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Trump's Pick To Lead National Parks Gets Mixed Reviews

Department of Interior
David Vela is the Trump Administration's nominee for director of the National Park Service. Vela has a 28-year career with the agency.

The Trump Administration has finally nominated a director for the National Park Service. The new director will manage a public lands system facing record-breaking visitation and $11 billion in maintenance backlog.


David Vela  has worked most of his career in the National Park Service, most recently as superintendent of Grand Teton National Park in Wyoming. Republicans and park retirees are cheering his selection.  

Phil Francis is a former superintendent with the Park Service and the chair of the nonprofit Coalition to Protect America’s National Parks. "David had an opportunity to interact on a wide array of issues that he’ll be facing again if he’s confirmed as director of the National Park Service," says Francis. 

But Vela’s nomination also drew some criticism. Jeff Rauch is with Public Employees for Environmental Responsibility. He says Vela has a “troubling record."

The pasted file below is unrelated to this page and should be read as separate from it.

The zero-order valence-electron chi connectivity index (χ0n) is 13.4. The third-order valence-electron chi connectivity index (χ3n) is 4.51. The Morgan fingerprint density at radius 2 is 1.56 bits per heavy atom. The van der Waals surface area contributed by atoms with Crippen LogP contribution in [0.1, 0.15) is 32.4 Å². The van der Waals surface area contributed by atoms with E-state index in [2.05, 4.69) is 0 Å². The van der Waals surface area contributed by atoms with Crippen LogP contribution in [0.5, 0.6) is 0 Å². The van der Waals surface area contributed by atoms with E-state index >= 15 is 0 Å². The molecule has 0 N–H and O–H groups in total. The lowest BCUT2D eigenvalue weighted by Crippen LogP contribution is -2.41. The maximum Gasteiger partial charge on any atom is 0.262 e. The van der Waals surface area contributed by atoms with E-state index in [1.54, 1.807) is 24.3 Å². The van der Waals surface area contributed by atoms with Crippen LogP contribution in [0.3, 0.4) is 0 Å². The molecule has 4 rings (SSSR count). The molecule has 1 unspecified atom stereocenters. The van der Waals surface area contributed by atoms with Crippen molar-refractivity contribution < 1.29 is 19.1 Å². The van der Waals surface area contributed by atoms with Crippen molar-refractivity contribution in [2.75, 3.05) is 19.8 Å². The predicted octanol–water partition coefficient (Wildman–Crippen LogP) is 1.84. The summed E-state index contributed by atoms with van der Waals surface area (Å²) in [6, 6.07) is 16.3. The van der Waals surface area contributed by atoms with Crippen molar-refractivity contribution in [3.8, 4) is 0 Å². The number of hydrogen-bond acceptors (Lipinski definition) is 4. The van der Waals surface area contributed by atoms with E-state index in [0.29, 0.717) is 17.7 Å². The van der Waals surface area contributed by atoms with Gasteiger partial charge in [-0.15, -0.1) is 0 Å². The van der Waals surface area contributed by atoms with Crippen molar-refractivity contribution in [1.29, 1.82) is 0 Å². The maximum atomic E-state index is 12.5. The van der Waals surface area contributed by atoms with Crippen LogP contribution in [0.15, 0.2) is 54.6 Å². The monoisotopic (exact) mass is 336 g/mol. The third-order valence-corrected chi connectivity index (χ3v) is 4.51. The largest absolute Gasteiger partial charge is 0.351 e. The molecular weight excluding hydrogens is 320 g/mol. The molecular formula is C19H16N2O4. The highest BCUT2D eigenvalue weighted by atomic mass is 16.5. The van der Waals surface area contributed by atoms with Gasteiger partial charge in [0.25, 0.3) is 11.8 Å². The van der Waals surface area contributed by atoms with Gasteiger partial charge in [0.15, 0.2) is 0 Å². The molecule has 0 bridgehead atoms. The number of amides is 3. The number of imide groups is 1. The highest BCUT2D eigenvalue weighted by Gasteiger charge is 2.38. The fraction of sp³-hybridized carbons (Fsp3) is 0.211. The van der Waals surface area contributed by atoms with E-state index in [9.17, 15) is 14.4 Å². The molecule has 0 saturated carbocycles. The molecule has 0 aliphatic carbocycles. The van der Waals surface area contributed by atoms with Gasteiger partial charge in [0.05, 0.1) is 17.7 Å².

"In terms of allowing developments and other things that hurt park resources and being allergic to the long-term planning that the parks are going to need if they’re going to avoid being loved to death," Rauch says. "Certainly the Trump Administration could have picked a worse nominee. Our point it that they could have done much better."

Superintendent Vela will first have to face the Senate before being confirmed as park service director. The Department of the Interior announced the pick on Friday. 

“David Vela has demonstrated all of the ideals that the National Park Service stands for, and his long track record of leadership on behalf of the people and places of the National Park Service distinguish him as the right man for the job,” says Interior Secretary Ryan Zinke. “Our extraordinary national parks will be in the best of hands with David at the helm.”

The park service director is one of the land agency leadership positions the administration has taken a long time to fill. The director positions for the Bureau of Land Management and the U.S. Fish and Wildlife Service remain vacant. 


Find reporter Amanda Peacher on Twitter @amandapeacher.

Copyright 2018 Boise State Public Radio

This story was produced by the Mountain West News Bureau, a collaboration between Wyoming Public Media, Boise State Public Radio in Idaho, Yellowstone Public Radio in Montana, KUER in Salt Lake City and KRCC and KUNC in Colorado.

Amanda Peacher works for the Mountain West News Bureau out of Boise State Public Radio. She's an Idaho native who returned home after a decade of living and reporting in Oregon. She's an award-winning reporter with a background in community engagement and investigative journalism.

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